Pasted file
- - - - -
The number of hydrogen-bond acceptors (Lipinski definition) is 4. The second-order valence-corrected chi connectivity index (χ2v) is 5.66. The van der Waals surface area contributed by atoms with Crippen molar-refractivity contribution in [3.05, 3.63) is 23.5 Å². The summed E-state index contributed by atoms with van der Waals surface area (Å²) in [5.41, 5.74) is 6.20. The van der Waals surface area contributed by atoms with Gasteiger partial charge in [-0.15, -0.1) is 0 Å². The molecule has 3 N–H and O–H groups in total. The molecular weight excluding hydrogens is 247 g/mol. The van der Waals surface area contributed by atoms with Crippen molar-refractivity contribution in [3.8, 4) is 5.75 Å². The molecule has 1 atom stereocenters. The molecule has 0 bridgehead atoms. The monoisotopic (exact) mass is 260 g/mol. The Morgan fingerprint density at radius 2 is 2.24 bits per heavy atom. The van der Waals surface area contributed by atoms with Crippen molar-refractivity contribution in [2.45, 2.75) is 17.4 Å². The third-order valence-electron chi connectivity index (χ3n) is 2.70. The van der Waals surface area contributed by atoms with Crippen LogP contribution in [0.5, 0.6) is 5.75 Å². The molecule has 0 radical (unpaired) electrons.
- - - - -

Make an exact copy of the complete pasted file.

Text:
The number of hydrogen-bond acceptors (Lipinski definition) is 4. The second-order valence-corrected chi connectivity index (χ2v) is 5.66. The van der Waals surface area contributed by atoms with Crippen molar-refractivity contribution in [3.05, 3.63) is 23.5 Å². The summed E-state index contributed by atoms with van der Waals surface area (Å²) in [5.41, 5.74) is 6.20. The van der Waals surface area contributed by atoms with Gasteiger partial charge in [-0.15, -0.1) is 0 Å². The molecule has 3 N–H and O–H groups in total. The molecular weight excluding hydrogens is 247 g/mol. The van der Waals surface area contributed by atoms with Crippen molar-refractivity contribution in [3.8, 4) is 5.75 Å². The molecule has 1 atom stereocenters. The molecule has 0 bridgehead atoms. The monoisotopic (exact) mass is 260 g/mol. The Morgan fingerprint density at radius 2 is 2.24 bits per heavy atom. The van der Waals surface area contributed by atoms with Crippen molar-refractivity contribution in [2.45, 2.75) is 17.4 Å². The third-order valence-electron chi connectivity index (χ3n) is 2.70. The van der Waals surface area contributed by atoms with Crippen LogP contribution in [0.5, 0.6) is 5.75 Å². The molecule has 0 radical (unpaired) electrons.